Ben Baker
Jul 29, 2017 rated it really liked it
National Lampoon is one of those things from a generation earlier and a different country that has long fascinated me but I never had the opportunity to experience as anything other than a slightly sad retrospective of former glories. Much of this sadness comes from the sad decline of Doug Kenney, a man fairly written out of the American comedy story due to his early death. This covers that incredibly mad period with almost painful detail and makes me wish I'd been around in a time where written ...more
Aug 28, 2018 rated it liked it
Infinitely more satisfying than its film adaptation, it still ends up strangely divided between a personal story and a catalog of an important era in comedy. Karp spends a lot of time repeating the same handful of thoughts about Doug Kenney’s personality, humor, and outlook—searching in vain for an explanation that will never be certain. The decline of the magazine as it hired contributors who began as its fans is a fascinating element of the story, and familiar to any "Simpsons" fan.
Jan 03, 2019 rated it really liked it  ·  review of another edition
Good workmanlike account on the background of (co-) founder of the humor magazine I and many others of my generation grew up with. Kenney still remains an essentially opaque giant of transgressive humor. DO NOT read if you prefer not to see your idol's clay feet.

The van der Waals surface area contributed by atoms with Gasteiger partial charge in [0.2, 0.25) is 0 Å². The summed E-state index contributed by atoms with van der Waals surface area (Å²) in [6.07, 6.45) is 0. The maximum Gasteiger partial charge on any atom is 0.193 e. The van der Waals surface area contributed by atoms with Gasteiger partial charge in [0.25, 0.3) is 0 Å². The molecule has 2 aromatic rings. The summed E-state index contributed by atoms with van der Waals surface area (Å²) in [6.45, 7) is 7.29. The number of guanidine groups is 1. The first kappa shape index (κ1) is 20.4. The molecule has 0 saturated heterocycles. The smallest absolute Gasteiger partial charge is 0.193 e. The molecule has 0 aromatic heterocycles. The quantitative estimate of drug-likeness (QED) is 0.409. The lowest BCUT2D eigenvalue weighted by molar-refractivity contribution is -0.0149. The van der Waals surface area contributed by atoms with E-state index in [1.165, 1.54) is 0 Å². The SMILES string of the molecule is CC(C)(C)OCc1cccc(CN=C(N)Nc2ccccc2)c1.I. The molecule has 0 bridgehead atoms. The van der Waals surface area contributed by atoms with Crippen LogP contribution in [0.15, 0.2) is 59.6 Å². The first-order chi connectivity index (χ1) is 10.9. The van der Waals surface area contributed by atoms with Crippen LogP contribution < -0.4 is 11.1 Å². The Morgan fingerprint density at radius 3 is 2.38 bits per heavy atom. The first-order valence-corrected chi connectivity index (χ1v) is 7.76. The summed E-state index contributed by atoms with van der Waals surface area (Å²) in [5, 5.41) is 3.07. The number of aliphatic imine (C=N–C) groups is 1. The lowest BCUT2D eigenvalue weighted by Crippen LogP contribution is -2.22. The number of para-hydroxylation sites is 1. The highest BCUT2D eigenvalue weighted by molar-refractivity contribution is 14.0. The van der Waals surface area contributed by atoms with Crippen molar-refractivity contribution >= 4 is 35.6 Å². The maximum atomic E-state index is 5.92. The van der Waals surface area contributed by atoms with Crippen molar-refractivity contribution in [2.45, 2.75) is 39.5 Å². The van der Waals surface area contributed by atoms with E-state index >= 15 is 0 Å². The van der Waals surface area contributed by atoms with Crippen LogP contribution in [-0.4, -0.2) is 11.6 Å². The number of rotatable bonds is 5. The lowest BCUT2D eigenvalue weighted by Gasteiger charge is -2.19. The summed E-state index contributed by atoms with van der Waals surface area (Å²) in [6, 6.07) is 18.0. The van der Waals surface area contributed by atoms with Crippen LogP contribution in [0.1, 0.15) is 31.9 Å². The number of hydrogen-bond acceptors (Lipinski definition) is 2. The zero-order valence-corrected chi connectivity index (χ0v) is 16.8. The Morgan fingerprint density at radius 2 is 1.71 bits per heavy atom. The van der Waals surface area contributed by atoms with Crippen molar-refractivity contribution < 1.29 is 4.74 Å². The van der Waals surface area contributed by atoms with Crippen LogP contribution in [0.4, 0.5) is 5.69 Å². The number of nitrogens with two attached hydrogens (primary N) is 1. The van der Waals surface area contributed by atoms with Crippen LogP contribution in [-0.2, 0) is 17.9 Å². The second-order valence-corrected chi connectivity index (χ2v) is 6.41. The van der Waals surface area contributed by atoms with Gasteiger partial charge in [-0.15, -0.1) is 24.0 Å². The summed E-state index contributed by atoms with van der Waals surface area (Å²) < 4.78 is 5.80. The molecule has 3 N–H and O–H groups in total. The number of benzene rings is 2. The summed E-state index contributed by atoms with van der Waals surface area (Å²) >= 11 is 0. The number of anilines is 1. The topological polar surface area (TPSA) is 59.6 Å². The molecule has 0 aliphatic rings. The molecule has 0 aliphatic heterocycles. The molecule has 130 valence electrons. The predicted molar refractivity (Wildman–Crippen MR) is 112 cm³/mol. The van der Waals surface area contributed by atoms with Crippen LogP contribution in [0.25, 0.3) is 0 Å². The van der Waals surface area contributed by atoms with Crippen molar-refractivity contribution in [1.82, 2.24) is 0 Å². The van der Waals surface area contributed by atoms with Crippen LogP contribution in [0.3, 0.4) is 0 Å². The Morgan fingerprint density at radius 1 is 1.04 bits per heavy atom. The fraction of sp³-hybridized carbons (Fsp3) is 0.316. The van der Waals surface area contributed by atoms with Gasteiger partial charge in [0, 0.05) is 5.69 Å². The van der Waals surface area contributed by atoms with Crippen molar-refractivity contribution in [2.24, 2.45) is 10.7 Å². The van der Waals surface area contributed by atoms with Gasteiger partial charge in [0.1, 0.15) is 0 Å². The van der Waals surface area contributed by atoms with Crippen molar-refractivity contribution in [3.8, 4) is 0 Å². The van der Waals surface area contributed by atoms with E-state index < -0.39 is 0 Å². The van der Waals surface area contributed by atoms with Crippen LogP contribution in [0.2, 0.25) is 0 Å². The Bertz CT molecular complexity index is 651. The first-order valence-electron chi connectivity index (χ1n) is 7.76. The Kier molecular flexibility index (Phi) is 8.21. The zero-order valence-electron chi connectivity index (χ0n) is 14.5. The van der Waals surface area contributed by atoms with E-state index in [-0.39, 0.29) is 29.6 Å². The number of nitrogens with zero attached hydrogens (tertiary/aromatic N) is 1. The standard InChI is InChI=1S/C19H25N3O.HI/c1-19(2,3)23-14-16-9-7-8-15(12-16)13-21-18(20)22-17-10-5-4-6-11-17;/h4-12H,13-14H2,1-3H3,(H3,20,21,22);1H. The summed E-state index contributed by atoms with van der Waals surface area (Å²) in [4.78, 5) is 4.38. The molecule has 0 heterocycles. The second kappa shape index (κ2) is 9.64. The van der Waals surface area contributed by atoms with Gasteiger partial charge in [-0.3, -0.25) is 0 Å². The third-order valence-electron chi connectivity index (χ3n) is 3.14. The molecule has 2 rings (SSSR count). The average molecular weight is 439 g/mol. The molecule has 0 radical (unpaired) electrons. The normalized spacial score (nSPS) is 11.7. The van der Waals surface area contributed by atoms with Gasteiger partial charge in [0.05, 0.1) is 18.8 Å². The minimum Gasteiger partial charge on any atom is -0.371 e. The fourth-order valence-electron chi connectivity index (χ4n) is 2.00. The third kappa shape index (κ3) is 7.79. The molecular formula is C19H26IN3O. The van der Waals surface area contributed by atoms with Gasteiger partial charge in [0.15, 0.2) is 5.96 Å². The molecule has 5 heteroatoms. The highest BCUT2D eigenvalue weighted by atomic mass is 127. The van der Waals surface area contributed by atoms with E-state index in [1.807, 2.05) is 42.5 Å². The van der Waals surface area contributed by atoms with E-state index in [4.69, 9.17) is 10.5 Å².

Mar 25, 2019 rated it really liked it
Three-and-a-half. An exhaustive telling of the history of National Lampoon and its still-well-regarded founder, Doug Kenney. Dissects the frog a bit at times, but remains compelling and funny throughout.
Andy Slater
Jun 27, 2018 rated it really liked it
Great history of the birth of National Lampoon and the genius of Doug Kenney. Reads a bit like a text book at times, but still a great read for students of comedy.
Jun 18, 2018 rated it really liked it
I would have liked to hear more about P.J. O'Rourque.
Charles Jr.
Dec 20, 2012 rated it liked it
A unheralded, ill-fated Ohio slacker re-invented America satire and humor in the 1970s. That's they?re story and they?re sticking to it.

Biography of National Lampoon magazine co-founder Doug Kenney, a "hick kid from Ohio" raised primarily in a quaint small town outside Cleveland. Going onto Harvard, Kenney, according to author Karp and a small circle of admirers and survivors (while trying to kick cocaine, Kenney died in a freak fall off a cliff in Hawaii in 1980), became the most quintessential
Sep 13, 2009 rated it it was ok
Recommends it for: People who've already read through the annual report and prospectus.
Recommended to Alan by: Its cover and its subject
This is a biography of humorist Doug Kenney, but even more than that it's a biography of the National Lampoon in its heyday.

So... you'd think the book would be a bit funnier, is all I'm saying.